Posts Tagged ‘Jane Austen’

  • St. Martins in the Field, Trafalgar Square.
    Monday, 17th Sept. 2018. 1 p.m. – Free Lunchtime concert.
    One of the five works to be sung by mezzo-soprano Marta Simmonds, accompanied by Lana Bode (piano), is Dominic Argento’s “The Diary of Virginia Woolf”. Read more.
  • St Ives September Festival 2018
    PORTHMEOR STUDIOS, Back Road West, Borlase Smart Room
    Thursday 20 September at 3.30 – 4.30 p.m.
    Sarah Latham Phillips MA
    Introducing the Bloomsbury Group; at the heart of which were the two sisters, Virginia Woolf and Vanessa Bell. Avant-garde, controversial and influential: the Bloomsbury Group. Painters, art critics, writers and economists: Roger Fry, Duncan Grant, Clive Bell, Lytton Strachey, Leonard Woolf, E. M. Forster, John Maynard Keynes, Adrian Stephen and David Garnett.
    Tickets £5.50 Read more.
  • Celebration of “Orlando: A Biography” at Charleston, September–December (mainly 11–14 October) 2018
    Read more.


  • Bookings have just opened for Literature Cambridge’s 2019 summer courses:

    Virginia Woolf’s Gardens, 14-19 July 2019.

    Fictions of Home: Jane Austen to the Present, 21-26 July 2019.

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Literature Cambridge will offer two interesting summer courses next year.

Virginia Woolf’s writing Lodge at Monk’s House

Virginia Woolf’s Gardens will be held July 14-19. The course will emphasize the importance of gardens to Woolf’s life and work, from her early story “Kew Gardens” (1917) to her last novel, Between the Acts (1941).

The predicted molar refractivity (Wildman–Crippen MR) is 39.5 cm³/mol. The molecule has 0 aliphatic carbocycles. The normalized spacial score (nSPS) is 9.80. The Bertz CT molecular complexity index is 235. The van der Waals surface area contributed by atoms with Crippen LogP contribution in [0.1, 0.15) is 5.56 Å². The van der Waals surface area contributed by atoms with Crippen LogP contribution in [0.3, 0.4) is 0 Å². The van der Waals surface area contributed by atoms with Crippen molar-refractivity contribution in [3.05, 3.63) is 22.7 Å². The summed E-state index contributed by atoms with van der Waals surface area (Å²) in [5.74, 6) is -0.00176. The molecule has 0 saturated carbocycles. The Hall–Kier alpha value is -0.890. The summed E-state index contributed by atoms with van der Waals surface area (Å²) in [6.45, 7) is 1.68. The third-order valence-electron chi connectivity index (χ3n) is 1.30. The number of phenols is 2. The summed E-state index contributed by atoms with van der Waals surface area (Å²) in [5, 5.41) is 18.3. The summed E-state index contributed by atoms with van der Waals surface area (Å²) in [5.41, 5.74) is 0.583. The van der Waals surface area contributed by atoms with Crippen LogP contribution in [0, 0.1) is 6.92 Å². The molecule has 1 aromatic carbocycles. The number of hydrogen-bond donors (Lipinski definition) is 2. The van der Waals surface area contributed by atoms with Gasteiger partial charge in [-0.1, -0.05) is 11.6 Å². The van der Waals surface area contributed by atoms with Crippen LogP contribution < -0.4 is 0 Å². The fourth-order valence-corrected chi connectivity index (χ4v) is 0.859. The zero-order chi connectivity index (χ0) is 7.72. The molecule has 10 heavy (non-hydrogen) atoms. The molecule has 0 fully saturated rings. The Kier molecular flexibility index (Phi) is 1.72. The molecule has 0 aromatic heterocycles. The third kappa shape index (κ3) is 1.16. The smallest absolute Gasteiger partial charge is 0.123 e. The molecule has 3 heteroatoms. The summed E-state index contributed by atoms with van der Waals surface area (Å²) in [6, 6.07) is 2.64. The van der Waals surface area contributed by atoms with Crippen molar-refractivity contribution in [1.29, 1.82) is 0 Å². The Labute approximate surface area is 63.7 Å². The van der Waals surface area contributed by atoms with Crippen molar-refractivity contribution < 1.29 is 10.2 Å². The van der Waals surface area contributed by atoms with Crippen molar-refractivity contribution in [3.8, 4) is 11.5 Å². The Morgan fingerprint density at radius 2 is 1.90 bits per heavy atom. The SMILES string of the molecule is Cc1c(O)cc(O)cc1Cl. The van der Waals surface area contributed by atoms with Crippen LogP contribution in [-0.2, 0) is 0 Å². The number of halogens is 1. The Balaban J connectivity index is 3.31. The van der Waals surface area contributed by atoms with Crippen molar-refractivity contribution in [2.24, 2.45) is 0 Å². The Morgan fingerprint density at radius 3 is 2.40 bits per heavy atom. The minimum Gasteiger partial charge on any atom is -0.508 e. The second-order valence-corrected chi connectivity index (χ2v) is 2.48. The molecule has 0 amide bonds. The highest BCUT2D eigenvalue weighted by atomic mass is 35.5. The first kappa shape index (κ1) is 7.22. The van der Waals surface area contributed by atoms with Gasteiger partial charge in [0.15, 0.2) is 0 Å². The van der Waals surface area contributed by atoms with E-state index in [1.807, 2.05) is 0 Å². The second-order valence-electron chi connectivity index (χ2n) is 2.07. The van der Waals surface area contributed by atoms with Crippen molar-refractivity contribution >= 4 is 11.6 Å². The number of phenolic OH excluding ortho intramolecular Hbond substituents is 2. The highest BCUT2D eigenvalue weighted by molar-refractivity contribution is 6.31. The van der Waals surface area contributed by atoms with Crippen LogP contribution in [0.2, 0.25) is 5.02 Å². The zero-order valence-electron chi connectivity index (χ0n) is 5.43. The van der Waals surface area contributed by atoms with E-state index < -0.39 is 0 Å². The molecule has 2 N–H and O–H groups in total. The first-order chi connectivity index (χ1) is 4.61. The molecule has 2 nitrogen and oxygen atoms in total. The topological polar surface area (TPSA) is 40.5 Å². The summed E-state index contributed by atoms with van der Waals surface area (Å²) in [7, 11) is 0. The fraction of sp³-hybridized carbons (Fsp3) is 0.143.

Other course readings include Jacob’s Room (1922), Mrs. Dalloway (1925), To the Lighthouse (1927), Orlando (1928) and A Room of One’s Own (1929).

Lecturers include Suzanne Raitt, Gillian Beer, Alison Hennegan, Clare Walker Gore, Karina Jakubowicz, Nadine Tschacksch, Trudi Tate, Kabe Wilson and Caroline Holmes.

An optional visit to Monk’s House and Charleston will be offered.

Fictions of Home: Jane Austen to the Present Day will be held July 21-26 at Wolfson College, Cambridge. The course explores ideas of home in literature, from the early nineteenth century until today, from Jane Austen’s Pride and Prejudice and Northanger Abbey, through Dickens, Katherine Mansfield, and Virginia Woolf, ending with contemporary refugee writers.

The provisional course reading list includes Jane Austen, Pride and Prejudice (1813); Jane Austen, Northanger Abbey (written 1798; published 1817); Charles Dickens, David Copperfield (1850);
Virginia Woolf, Mrs Dalloway (1925); Katherine Mansfield, Collected Short Stories (mainly 1920s);